The Biggest Mistakes Made with Appeal Bonds

In the spirit of the Zen proverb that says, “It takes a wise person to learn from their mistakes, but an even wiser person to learn from others.”, we decided to write an article highlighting some of the most common mistakes we see people make in the appeal bond process.

Waiting too long to start

By and large, attorneys do an excellent job of advising their clients about the need to stay enforcement of the judgment pending appeal. However, there are times when it may slip through the cracks or clients simply don’t heed the warnings of their counsel to start the process of obtaining an appeal bond. 

In one recent situation, a client didn’t come to us until after their company bank account was garnished for over $1 million. The client didn’t have enough other assets to collateralize the appeal bond, and thus, they could not get their $1 million back from the judgment creditor.

In other situations, the consequences aren’t quite as severe, and it simply limits the options the client has for obtaining a bond. This most commonly occurs with clients that want to use real estate as collateral, because real estate can take 30-60 days to get in place. Particularly in jurisdictions where there is no automatic stay, it is imperative to start the process as early as possible when real estate is involved. Therefore, attorneys can provide great value to their clients to encourage them to start discussions with an appeal bond broker once an adverse outcome is suspected or known.

Making assumptions

There are three main assumptions we regularly encounter that people unfortunately make when applying for appeal bonds.

It’s better to post cash directly with the court

It is common for attorneys to wonder why it would make sense for a client to post cash as collateral with a surety company and pay a bond premium when the client can potentially put the cash directly with the court and not incur the premium cost. What many don’t realize is some sureties pay interest on cash deposits, and in today’s interest rate environment, the interest earned is well in excess of the premiums paid, leaving the client in a more favorable position than if the cash were posted directly with the court.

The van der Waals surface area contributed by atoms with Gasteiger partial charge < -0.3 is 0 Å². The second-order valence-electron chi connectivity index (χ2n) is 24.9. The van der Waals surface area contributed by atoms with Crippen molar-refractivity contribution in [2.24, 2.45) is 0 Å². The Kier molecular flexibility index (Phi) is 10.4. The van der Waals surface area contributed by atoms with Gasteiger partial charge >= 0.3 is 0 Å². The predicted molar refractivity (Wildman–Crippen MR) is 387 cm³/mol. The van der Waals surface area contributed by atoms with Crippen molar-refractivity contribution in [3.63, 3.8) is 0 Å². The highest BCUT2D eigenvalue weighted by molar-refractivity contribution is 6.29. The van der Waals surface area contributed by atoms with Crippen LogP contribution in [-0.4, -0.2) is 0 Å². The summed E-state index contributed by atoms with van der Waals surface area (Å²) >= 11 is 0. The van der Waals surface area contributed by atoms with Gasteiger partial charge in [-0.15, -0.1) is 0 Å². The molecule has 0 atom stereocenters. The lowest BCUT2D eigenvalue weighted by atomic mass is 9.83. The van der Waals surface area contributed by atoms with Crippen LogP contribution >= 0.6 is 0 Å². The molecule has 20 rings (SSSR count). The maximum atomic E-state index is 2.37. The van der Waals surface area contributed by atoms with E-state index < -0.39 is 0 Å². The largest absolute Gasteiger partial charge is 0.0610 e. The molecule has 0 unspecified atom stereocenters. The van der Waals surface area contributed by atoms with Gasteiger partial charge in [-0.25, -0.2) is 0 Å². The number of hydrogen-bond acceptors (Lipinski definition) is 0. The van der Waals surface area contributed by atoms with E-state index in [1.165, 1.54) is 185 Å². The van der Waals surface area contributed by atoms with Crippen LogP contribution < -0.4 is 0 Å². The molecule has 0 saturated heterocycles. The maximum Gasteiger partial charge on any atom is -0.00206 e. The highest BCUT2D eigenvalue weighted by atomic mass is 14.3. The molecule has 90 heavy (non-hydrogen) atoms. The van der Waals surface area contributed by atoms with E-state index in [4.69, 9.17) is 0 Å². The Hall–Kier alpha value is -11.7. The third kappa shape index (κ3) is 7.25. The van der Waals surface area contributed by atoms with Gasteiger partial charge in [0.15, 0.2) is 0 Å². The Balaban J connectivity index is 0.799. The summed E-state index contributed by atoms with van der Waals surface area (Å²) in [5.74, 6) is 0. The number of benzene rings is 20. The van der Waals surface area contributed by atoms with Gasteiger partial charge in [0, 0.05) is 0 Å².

My client will qualify without collateral

When the client is an insurer, bank or publicly traded company, there is sometimes a belief that they will automatically qualify for an appeal bond without collateral. While this is often true, there are exceptions.

We recently had an attorney refer us to their insurer client, and they needed a bond in the $2 million range. Upon examining the insurer’s financial statements, they had lost money for the last several years and their capital surplus had diminished to the point where the rating agency, A.M. Best, downgraded them. We explained this to the attorney and the client, but unfortunately, they had difficulty understanding why those factors prevented a surety from approving the bond without collateral, and they embarked on a search to find a different surety. Several weeks later they returned to us having not been able to get a different answer, and in this particular situation, the bond amount was required to include post judgment interest resulting in the bond increasing by several hundred thousand dollars as a result of their delay.